MARTHA COTTON

Contributed Articles

Remote Workshops and Collaboration: “Being There” when You’re Not in the Room

An EPIC Talk with NICHOLE CARELOCK (Ad Hoc LLC), MARTHA COTTON (Fjord/Accenture Digital), & CARRIE YURY (Fjord) Overview The daily work of ethnographers requires being the room with key people, working through a range of challenges in shared spaces. We do this in workshop settings, for brainstorming and planning, and for the myriad ways we collaborate with teams, stakeholders, clients, and others. COVID19 has upended our ability to work together in this way. How do you make virtual collaboration not only effective but also feel authentic? How do you lean-in to digital instead of trying to force fit analog experience into digital boxes? There are best practices for remote and virtual ways to be together and approximate that "in the roominess." Along with expertise from many fields, ethnographers can draw on our deep understandings about the way culture, meaning, ritual, and other dimensions of human interaction shape experience in physical and digital spaces. Join us for this EPIC Talk where a panel of your fellow EPIC...

Ethnography in Agile Contexts: Offering Speed or Spark?

EPIC2017 Platinum Panel Moderated by: MARTHA COTTON (Fjord) Panelists: JULIA KATHERINE HAINES (Google), BRIAN KING (HEC Montréal), MARIE-AGNES PARMENTIER (HEC Montréal), CARRIE YURY (Beyond Curious) & MICHAEL WINNICK (dscout) Overview This panel explores perspectives that emerge from the intersection of ethnography and agile methodologies—from real constraints to exciting possibilities. We seek to better understand what “agile” is and where it comes from and then explore tools and approaches that allow us to be relevant in agile contexts. Is being “agile” just about efficiency and speeding up our processes? Or is it about ongoing efforts that offer the right spark at the right time? Or maybe something in between? In this panel we explore this timely topic that currently—or soon will—affect most members of the EPIC community....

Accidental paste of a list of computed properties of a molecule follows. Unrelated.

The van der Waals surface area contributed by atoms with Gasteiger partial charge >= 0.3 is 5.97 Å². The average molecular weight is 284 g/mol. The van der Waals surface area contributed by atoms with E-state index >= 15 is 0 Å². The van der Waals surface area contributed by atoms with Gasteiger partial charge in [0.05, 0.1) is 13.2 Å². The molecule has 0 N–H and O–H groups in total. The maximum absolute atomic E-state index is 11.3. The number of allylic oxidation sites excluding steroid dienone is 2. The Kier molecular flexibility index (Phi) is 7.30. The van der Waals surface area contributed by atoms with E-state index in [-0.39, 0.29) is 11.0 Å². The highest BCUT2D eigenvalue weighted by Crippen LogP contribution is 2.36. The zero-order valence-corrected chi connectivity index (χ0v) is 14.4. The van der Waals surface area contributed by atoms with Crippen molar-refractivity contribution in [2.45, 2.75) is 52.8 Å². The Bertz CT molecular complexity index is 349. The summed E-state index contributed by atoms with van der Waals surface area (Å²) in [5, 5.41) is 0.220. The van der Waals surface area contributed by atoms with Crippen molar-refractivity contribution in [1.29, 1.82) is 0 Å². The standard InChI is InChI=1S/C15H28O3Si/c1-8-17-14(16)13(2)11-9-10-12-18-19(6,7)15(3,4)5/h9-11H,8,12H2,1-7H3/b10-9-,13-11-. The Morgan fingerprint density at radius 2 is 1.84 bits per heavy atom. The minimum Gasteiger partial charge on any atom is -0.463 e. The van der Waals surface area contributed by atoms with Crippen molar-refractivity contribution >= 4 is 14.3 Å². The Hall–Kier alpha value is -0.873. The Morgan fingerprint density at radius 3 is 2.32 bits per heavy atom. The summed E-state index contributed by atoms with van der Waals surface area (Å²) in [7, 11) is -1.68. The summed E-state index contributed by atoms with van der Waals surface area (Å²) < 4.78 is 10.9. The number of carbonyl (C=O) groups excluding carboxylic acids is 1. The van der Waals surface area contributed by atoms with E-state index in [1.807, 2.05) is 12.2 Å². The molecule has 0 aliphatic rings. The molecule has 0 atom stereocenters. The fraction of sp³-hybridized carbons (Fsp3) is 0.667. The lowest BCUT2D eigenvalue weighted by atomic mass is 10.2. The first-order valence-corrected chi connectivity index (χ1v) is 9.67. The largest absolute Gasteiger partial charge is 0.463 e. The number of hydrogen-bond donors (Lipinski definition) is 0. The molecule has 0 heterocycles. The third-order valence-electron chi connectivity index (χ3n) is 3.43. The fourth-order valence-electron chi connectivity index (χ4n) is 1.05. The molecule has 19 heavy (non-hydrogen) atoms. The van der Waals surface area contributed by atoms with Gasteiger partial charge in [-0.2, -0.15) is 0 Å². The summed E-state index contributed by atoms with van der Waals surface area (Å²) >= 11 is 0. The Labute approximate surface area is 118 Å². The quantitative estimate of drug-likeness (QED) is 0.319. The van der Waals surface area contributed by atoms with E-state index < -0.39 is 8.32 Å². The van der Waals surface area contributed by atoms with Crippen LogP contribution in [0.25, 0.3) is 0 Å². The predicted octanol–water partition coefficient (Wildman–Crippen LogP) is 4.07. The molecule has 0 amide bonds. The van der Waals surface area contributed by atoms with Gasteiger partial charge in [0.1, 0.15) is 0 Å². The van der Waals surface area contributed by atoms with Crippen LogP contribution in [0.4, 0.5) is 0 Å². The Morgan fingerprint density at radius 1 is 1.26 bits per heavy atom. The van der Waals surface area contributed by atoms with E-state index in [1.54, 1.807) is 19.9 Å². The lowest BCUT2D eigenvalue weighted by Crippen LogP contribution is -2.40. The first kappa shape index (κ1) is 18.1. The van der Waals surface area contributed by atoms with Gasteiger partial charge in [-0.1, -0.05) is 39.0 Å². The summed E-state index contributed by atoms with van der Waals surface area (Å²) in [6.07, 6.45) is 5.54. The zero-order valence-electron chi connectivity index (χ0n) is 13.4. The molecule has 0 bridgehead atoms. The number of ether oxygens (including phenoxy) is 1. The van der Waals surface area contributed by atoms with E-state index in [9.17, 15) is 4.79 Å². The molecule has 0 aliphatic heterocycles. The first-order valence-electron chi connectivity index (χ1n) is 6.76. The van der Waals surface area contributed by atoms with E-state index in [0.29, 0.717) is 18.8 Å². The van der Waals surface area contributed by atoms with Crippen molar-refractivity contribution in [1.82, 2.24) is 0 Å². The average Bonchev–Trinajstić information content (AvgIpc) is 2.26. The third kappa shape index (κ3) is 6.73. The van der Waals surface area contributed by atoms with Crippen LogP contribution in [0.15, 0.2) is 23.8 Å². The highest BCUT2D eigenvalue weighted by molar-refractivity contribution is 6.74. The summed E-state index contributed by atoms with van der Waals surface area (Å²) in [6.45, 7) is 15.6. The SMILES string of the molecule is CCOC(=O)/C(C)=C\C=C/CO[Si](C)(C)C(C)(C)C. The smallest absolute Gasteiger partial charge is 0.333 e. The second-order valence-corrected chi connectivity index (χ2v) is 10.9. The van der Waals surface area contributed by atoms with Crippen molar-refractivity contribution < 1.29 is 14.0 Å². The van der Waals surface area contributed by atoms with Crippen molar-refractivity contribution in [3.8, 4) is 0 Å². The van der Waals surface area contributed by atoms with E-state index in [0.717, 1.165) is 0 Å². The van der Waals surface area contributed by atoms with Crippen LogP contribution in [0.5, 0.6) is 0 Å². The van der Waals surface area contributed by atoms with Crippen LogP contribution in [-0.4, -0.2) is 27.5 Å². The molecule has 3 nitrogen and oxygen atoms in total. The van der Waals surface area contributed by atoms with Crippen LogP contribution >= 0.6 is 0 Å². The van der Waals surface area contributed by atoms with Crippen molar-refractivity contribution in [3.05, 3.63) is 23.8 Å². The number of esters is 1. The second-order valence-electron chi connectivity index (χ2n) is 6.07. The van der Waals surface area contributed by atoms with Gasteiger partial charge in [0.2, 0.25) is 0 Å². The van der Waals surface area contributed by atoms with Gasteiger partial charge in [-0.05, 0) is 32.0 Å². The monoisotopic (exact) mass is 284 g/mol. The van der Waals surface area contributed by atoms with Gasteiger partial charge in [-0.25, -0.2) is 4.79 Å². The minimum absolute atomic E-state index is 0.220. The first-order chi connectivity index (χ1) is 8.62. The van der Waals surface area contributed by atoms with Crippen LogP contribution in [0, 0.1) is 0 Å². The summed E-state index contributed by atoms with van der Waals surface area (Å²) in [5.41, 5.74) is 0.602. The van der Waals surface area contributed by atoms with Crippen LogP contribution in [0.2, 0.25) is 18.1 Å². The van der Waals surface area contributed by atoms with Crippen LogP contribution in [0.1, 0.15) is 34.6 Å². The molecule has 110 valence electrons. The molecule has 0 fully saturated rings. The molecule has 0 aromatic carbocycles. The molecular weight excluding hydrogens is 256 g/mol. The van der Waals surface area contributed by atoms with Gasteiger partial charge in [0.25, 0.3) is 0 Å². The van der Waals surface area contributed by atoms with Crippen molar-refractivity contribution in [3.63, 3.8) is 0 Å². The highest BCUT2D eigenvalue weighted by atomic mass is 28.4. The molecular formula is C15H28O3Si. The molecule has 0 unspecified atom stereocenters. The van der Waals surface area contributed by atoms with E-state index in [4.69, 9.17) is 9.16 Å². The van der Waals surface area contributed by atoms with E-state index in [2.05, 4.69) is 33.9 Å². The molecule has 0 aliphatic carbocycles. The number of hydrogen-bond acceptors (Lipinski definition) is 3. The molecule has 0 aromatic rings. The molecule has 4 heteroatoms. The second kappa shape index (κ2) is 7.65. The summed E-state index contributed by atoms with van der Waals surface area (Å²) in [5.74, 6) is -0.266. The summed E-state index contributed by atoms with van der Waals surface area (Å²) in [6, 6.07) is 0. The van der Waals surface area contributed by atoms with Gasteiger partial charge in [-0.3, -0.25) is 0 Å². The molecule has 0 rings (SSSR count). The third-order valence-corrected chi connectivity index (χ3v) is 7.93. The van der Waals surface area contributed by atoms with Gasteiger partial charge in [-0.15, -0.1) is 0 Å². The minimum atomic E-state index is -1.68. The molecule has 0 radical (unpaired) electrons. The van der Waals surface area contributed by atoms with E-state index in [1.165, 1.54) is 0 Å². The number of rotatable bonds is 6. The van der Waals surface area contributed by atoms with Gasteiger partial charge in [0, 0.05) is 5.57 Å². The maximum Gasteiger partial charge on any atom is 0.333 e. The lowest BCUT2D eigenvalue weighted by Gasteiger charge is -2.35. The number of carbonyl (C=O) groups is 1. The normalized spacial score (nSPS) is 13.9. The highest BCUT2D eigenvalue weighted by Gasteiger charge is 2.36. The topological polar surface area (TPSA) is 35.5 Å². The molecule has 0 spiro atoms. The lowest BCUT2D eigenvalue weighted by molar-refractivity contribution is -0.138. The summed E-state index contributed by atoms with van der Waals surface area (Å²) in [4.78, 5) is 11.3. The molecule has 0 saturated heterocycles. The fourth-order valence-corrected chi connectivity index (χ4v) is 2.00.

Tutorial: Six Principles for Working Differently

Instructors: MARTHA COTTON, gravitytank SHELLEY SATHER As practitioners, EPIC people continually work to help our teams, organizations and clients understand the value of ethnographic approaches and “the ethnographer” as a team member. We help colleagues and clients to think and work differently, adapting the value we bring to the organization’s existing work flow and process. In this tutorial, Martha Cotton shares the curriculum gravitytank developed to teach their clients—including many Fortune 500 companies—to work differently and in a way that better supports innovation and design thinking. This tutorial gives you concrete strategies and behaviors you can use in your own work practice and for creating change in your organizations. Martha Cotton is a partner at gravitytank, where she helps lead research discipline and external marketing. Her career began at eLab in 1990s, and has included leadership roles at Sapient, Hall & Partners, and HLB. She has worked across a wide variety of industries as an applied...

The Trouble with Job Titles: Getting beyond Buzzwords in a Shifting Employment Landscape

by MARTHA COTTON, GARY GEBHARDT, TRACEY LOVEJOY, ABBAS JAFFER — and you! How have professional skills & requirements for ethnographers and other human-centered researchers changed over the last 10 years—and where are they headed? How can you evaluate the confusing terrain of position titles and descriptions, as well as assess the organizations offering them? Post your questions, insights & ideas! EPIC people gathered for an online discussion with Martha, Tracey, Gary & Abbas. Here are the introductions. Introductions Martha Cotton, Partner, gravitytank Back in the mid-90s when I was at eLab, researchers went through a brief period where our business cards said “Understander.” As a word, it fit to describe what I did for a living. But as a job title to communicate my role to others outside of my small ethnographer community, it was very hard to, well, understand. I have a memory of handing my business card to the store manager of a Boston area sporting goods store where I was to spend the day observing people...